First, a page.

A Guide to Python Multiprocessing and Parallel Programming

Speeding up calculations is a goal that everyone wants to achieve. What if you have a script that can run ten times faster than its current running time? In this article, we will look at Python multiprocessing and a library called multiprocessing, We will talk about what is multiprocessing, its advantages, and how to improve the running time of your Python program using parallel programming.

OK, then let’s go!

Introduction to Parallelism

Before we dive into the Python code, we need to talk about parallel computingWhich is an important concept in computer science.

Typically, when you run a Python script, your code becomes a process at some point, and the process runs on a single core of your CPU. But modern computers have more than one core, so what if you could use more cores for your calculations? It turns out that your calculations will be faster.

Let’s take this as a general principle for now, but later, in this article, we will see that it is not universally true.

Without getting into too many details, the idea behind parallelism is that you write your code in such a way that it can utilize multiple cores of the CPU.

To make things easier, let’s look at an example.

Parallel and Serial Computing

Imagine that you have a big problem to solve, and you are alone. You need to calculate the square root of eight different numbers. What do you do? Well, you don’t have much choice. You start with the first number, and you calculate the result. Then, you move on with the others.

What if you have three good math friends who are willing to help you? Each of them will calculate the square root of the two numbers, and your job becomes easier as the workload is distributed equally among your friends. This means that your problem will be resolved faster.

OK, so everything is clear? In these examples, each friend represents one core of the CPU. In the first example, the entire task is solved by you sequentially. it is called serial computing, In the second example, since you are working with a total of four cores, you are using parallel computing, Parallel computing involves the use of parallel processes or processes that are divided among multiple cores in a processor.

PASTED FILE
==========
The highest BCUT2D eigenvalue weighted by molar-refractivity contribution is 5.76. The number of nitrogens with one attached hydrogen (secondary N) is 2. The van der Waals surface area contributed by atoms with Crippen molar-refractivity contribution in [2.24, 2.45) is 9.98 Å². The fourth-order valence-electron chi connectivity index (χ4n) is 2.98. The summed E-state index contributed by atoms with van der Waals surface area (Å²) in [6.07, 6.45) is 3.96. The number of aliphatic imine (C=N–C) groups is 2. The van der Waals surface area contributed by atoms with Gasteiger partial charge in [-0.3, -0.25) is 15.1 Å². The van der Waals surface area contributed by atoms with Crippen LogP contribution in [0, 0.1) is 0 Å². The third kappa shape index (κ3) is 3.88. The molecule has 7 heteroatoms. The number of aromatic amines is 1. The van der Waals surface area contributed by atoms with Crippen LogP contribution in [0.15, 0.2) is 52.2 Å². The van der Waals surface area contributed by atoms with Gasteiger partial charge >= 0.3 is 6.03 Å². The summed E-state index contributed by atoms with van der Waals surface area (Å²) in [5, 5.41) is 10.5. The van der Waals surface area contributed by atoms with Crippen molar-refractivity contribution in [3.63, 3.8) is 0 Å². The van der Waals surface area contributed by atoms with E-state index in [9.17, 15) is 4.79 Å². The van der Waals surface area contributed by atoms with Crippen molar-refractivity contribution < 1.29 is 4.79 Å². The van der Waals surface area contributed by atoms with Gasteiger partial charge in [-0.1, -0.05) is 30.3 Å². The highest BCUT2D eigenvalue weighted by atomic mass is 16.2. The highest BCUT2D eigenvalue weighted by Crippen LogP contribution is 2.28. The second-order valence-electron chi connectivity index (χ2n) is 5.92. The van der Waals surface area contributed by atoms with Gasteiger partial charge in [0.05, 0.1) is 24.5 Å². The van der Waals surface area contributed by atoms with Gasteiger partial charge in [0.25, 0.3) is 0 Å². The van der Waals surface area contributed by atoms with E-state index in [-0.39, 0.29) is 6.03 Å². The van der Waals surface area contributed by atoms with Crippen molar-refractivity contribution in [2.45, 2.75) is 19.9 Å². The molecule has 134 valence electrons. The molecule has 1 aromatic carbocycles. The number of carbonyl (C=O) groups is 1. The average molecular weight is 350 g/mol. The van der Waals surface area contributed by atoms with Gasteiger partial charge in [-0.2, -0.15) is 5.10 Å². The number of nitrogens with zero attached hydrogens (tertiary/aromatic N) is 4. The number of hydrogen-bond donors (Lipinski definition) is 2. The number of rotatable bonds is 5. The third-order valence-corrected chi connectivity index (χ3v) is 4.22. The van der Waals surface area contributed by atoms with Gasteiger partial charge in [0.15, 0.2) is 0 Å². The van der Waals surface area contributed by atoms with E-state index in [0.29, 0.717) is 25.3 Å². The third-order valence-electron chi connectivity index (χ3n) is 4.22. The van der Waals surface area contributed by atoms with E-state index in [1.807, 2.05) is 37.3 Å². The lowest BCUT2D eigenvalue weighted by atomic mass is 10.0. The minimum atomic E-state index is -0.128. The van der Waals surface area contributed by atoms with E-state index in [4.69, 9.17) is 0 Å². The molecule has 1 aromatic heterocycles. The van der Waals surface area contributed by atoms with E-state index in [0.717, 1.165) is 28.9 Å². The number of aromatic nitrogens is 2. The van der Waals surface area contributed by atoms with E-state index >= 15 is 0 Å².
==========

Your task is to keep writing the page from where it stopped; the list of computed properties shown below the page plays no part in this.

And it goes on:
Models for Parallel Programming

We have established what parallel programming is, but how do we use it? Well, we said earlier that parallel computing involves the execution of multiple tasks between multiple cores of the processor, which means those tasks are executed simultaneously. There are a few questions you should consider before approaching parallelization. For example, are there any other optimizations that can speed up our calculations?

For now, let’s assume that parallelization is the best solution for you. there are mainly three model In parallel computing:

  • exactly parallel, Tasks can be run independently, and they do not need to communicate with each other.
  • shared memory parity, Processes (or threads) need to communicate, so they share a global address space.
  • Messaging, Processes need to share messages when needed.

In this article, we will describe the first model, which is also the simplest.

Python Multiprocessing: Process-Based Parallelism in Python

One way to achieve equality in Python is to use multiprocessing module, multiprocessing The module allows you to create multiple processes, each with its own Python interpreter. For this reason, Python multiprocessing accomplishes process-based parallelism.

You must have heard of other libraries, such as threadingwhich also comes with Python built-in, but there are significant differences between them. multiprocessing module creates new procedures, while threading Creates new threads.

In the next section, we’ll look at the benefits of using multiprocessing.

Benefits of using multiprocessing

Here are some benefits of multiprocessing:

  • Better CPU utilization when dealing with high CPU-intensive tasks
  • More control over the child than the thread
  • easy to code

The first benefit relates to performance. Since multiprocessing creates new processes, you can make better use of your CPU’s computational power by splitting your tasks among other cores. Most processors nowadays are multi-core processors, and if you optimize your code you can save time by solving calculations in parallel.

The second advantage sees the option of multiprocessing, which is multithreading. However threads are not processes, and have consequences. If you create a thread, it is also dangerous to kill or interrupt it as you would with a normal process. Since the comparison between multiprocessing and multithreading is not within the scope of this article, I encourage you to do some more reading on it.

The third advantage of multiprocessing is that it is fairly easy to implement, given that the task you are trying to handle is well suited to parallel programming.

Getting Started with Python Multiprocessing

We are finally ready to write some Python code!

We’ll start with a very basic example and use it to illustrate the main aspects of Python multiprocessing. In this example, we would have two processes:

  • parent process. There is only one parent process, which can have multiple children.
  • child process. It is bred by the parents. Each child can also have new children.

we are going to use child The process of performing a certain task. thus, parent can go on with its execution.

A Simple Python Multiprocessing Example